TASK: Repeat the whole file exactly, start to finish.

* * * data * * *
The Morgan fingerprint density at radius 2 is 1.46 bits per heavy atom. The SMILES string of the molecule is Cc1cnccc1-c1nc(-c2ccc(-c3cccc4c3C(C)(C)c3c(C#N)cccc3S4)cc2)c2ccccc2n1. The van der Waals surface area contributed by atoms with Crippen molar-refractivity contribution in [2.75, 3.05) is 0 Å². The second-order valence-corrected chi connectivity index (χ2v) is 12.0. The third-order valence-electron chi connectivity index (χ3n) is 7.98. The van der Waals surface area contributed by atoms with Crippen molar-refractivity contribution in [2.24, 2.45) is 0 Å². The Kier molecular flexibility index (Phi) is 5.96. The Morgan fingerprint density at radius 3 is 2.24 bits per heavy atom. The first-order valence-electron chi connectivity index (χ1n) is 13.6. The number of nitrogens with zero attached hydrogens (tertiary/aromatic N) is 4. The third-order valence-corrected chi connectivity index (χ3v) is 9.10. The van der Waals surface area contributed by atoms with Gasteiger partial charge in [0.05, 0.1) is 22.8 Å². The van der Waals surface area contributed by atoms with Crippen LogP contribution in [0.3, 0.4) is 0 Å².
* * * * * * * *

The Morgan fingerprint density at radius 2 is 1.46 bits per heavy atom. The SMILES string of the molecule is Cc1cnccc1-c1nc(-c2ccc(-c3cccc4c3C(C)(C)c3c(C#N)cccc3S4)cc2)c2ccccc2n1. The van der Waals surface area contributed by atoms with Crippen molar-refractivity contribution in [2.75, 3.05) is 0 Å². The second-order valence-corrected chi connectivity index (χ2v) is 12.0. The third-order valence-electron chi connectivity index (χ3n) is 7.98. The van der Waals surface area contributed by atoms with Crippen molar-refractivity contribution in [2.24, 2.45) is 0 Å². The Kier molecular flexibility index (Phi) is 5.96. The Morgan fingerprint density at radius 3 is 2.24 bits per heavy atom. The first-order valence-electron chi connectivity index (χ1n) is 13.6. The number of nitrogens with zero attached hydrogens (tertiary/aromatic N) is 4. The third-order valence-corrected chi connectivity index (χ3v) is 9.10. The van der Waals surface area contributed by atoms with Gasteiger partial charge in [0.05, 0.1) is 22.8 Å². The van der Waals surface area contributed by atoms with Crippen LogP contribution in [0.3, 0.4) is 0 Å².